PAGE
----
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With winter coming, city works on treatment for toxic blue-green algae

Thursday, November 19, 2020 by Tara Phipps

The Water Oversight Committee met the last week of October to hear an update on the toxic algae that resulted in the deaths of at least five dogs in Austin last year.

Brent Bellinger, a research ecologist with the Watershed Protection Department, informed the committee about the harmful algae in Lady Bird Lake and how the city’s preventive measures have helped keep animals safe this year.

“We saw the toxins did come back, but because of our effective messaging and signage, we did not have any reports of dog deaths this year,” Bellinger said.

The department has largely relied on educational signage near the water to create awareness of the risks, Bellinger added, as well as pushing information out through social media. The city has also been monitoring the algae bloom.

This is the second year the toxic algae has emerged. The algae is seasonal, growing mostly in the summer months, and dying back in the winter. Bellinger said the department plans to create a more comprehensive monitoring program of the algae this winter in anticipation of its resurgence next summer.

The toxic blue-green algae predominantly sickened dogs who swam in the water at Red Bud Isle and Auditorium Shores. The risk to humans is low.

“We can spend the winter now developing some better models,” Bellinger said, “so that we can finally start to explore and hopefully implement some treatment options.”

The department has found three main factors created an environment allowing the algae in Lady Bird Lake to go from benign to toxic: low water flow due to drought periods; very warm water temperatures; and most importantly, a significant increase in nutrients such as ammonia and phosphorous.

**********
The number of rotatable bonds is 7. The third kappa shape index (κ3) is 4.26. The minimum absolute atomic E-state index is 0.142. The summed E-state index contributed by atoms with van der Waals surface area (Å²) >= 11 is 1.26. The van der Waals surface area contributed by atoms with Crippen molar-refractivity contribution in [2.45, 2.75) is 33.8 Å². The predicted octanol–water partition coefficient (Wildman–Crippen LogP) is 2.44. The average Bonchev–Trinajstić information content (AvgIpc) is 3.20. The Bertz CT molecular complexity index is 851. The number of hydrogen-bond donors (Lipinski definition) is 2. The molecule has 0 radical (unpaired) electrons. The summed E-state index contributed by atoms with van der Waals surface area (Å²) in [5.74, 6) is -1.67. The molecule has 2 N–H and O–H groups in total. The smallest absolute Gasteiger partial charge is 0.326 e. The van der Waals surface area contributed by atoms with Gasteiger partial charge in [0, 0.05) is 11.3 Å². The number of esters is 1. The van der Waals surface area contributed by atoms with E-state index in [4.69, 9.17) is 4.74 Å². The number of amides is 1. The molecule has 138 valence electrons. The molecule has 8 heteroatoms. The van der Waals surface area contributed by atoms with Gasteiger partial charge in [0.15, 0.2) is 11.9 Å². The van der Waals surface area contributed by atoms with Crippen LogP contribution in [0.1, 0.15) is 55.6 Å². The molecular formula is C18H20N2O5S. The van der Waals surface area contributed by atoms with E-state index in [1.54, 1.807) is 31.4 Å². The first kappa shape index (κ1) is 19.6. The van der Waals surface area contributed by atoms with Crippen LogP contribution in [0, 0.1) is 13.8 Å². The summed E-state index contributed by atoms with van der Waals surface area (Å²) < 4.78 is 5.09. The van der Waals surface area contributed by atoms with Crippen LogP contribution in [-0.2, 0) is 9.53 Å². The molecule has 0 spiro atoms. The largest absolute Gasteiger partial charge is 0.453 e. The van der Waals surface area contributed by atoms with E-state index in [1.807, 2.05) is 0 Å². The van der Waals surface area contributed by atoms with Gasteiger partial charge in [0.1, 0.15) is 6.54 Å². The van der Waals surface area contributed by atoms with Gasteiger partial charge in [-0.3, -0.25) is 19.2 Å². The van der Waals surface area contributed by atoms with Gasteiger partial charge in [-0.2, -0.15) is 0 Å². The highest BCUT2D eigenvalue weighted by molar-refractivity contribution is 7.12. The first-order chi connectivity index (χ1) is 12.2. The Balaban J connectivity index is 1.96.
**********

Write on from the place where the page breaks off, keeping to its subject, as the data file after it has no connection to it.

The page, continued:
“Our treatment option that we’re exploring is going after that third and most important driver of the toxic algae bloom,” Bellinger said. “And that’s the nutrients.”

The treatment would essentially starve the algae by eliminating the phosphorous nutrients.

Beyond that, the department is looking at physical ways to remove the algae, although Bellinger noted that is only a temporary fix.

Currently, Lady Bird Lake is at high risk for toxins, so the city recommends that owners keep dogs away from the lake. Watershed suggests that dog owners avoid areas where algae buildup is noticeable, rinse dogs immediately after being in the water, and if they become sick, take the dog to a vet immediately.

This story was written by a journalism student at the University of Texas at Austin. The Austin Monitor is working in partnership with the UT School of Journalism to teach and publish stories produced by students in the City and County Government Reporting course.

The Austin Monitor’s work is made possible by donations from the community. Though our reporting covers donors from time to time, we are careful to keep business and editorial efforts separate while maintaining transparency. A complete list of donors is available here, and our code of ethics is explained here.

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